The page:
The 2021 Washington State legislative session is here. Lawmakers are currently making decisions that will impact your jobs, families and communities.

Washington state faces an economic catastrophe of unprecedented scale. Without action, public sector workers like us — the very people who have risked their lives to get us through this pandemic — will be forced to pay the price with cuts to the vital services we provide Washingtonians, cuts to our benefits, and permanent layoffs. This campaign is about choosing a better path forward: putting working People First and asking the super wealthy to pay their fair share.

This past Saturday, you might have been cooking a late breakfast, planning a fun weekend activity or taking some quiet time with your family. But with 10 days to go until the most important election of our lifetimes, more than 200 AFSCME members were fired up and raring to go during a Pennsylvania volunteer kickoff Zoom call, one of many being held around the country as the Big Green Machine kicks into high gear.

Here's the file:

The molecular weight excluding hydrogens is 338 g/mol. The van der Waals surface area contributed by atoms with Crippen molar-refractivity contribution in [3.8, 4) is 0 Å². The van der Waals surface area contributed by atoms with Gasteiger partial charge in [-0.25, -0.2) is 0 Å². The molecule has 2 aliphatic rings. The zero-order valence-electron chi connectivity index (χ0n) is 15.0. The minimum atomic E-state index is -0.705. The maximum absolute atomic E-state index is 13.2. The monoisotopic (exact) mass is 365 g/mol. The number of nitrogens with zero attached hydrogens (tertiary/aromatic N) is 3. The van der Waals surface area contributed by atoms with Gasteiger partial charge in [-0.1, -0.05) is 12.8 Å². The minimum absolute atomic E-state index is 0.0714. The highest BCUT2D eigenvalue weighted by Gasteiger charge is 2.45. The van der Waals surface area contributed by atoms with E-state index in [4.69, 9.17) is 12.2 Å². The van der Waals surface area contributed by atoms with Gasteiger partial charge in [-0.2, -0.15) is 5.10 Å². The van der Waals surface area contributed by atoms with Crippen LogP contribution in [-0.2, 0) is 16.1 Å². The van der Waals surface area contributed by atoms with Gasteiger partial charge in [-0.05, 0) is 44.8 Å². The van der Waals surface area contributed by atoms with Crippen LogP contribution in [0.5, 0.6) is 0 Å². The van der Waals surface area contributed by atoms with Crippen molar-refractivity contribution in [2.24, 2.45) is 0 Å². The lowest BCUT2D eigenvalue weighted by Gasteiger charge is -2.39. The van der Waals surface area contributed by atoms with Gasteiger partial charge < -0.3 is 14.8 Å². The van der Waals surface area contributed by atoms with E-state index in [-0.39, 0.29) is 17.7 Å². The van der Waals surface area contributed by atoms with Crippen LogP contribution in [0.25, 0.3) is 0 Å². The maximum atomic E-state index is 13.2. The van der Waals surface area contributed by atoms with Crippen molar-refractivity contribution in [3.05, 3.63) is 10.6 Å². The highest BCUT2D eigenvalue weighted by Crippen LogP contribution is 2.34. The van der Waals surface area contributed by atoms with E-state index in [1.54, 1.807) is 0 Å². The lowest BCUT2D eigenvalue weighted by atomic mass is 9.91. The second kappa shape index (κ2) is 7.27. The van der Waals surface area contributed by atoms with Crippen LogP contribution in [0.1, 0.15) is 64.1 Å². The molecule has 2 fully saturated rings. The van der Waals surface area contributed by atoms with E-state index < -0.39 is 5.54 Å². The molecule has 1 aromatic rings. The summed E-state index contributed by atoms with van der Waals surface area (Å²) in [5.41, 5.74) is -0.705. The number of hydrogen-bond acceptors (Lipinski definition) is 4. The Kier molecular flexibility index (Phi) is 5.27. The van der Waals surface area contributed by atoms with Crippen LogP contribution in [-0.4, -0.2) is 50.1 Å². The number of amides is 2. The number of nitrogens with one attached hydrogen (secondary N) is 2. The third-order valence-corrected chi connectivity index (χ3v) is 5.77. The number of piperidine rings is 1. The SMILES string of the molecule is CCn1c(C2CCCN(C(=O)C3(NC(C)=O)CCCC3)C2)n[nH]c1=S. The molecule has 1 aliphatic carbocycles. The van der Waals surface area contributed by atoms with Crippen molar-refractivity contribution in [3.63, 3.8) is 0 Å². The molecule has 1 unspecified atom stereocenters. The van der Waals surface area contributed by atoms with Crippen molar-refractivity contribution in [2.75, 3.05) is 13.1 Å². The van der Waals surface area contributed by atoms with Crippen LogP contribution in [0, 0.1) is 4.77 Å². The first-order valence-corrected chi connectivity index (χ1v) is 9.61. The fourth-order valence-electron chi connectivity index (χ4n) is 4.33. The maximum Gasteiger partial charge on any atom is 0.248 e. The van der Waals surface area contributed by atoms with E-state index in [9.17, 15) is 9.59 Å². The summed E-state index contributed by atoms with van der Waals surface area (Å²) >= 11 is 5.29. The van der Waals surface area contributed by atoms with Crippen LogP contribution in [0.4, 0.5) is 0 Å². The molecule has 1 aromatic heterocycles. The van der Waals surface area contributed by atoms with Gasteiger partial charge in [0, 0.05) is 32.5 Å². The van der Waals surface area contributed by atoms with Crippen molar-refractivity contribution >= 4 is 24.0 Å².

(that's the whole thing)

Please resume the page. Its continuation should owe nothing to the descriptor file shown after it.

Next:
Coming out of the Great Recession, Governor Inslee rejected the austerity agenda of his predecessor and set Washington on a course for recovery by investing in—not cutting from—working families. He proved that taking care of people isn’t just possible while you grow the economy, it’s actually how you grow the economy. In my view, this is the lesson of his tenure as governor.
It’s easy to say that the 2020 election is the most important of our lifetimes, but hearing this firsthand from AFSCME Retirees, many of whom have dedicated their lives to public service and making America a better place to live, shows the urgency to us all.

No workforce has more at stake in the decisions made by elected officials. No election in our lifetimes has been more consequential.

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The following statement was released by WFSE President Mike Yestramski and Executive Director Leanne Kunze:

Dear WFSE siblings,

Last week, Sean Smoot from 21CP Solutions facilitated a follow-up conversation between WFSE leadership and DOC members regarding unintended impacts from statements released by our executive committee. These statements called for racial justice for all of our siblings while denouncing systems of oppression.

Vancouver, WA—Tyler Close is a Public Benefits Specialist (PBS) 4 for the Department of Children, Youth and Families (DCYF) in Vancouver and a shop steward. Like many public employees, Close is dedicated to service and to helping those in need. That includes his job at DCYF, anti-racism work, and volunteering.

As a PBS, Close works to bring federal reimbursements into Washington to support and bolster DCYF’s work. “The better I do my job, the more funding the department has, which overall affects the whole mission of DCYF,” Close said.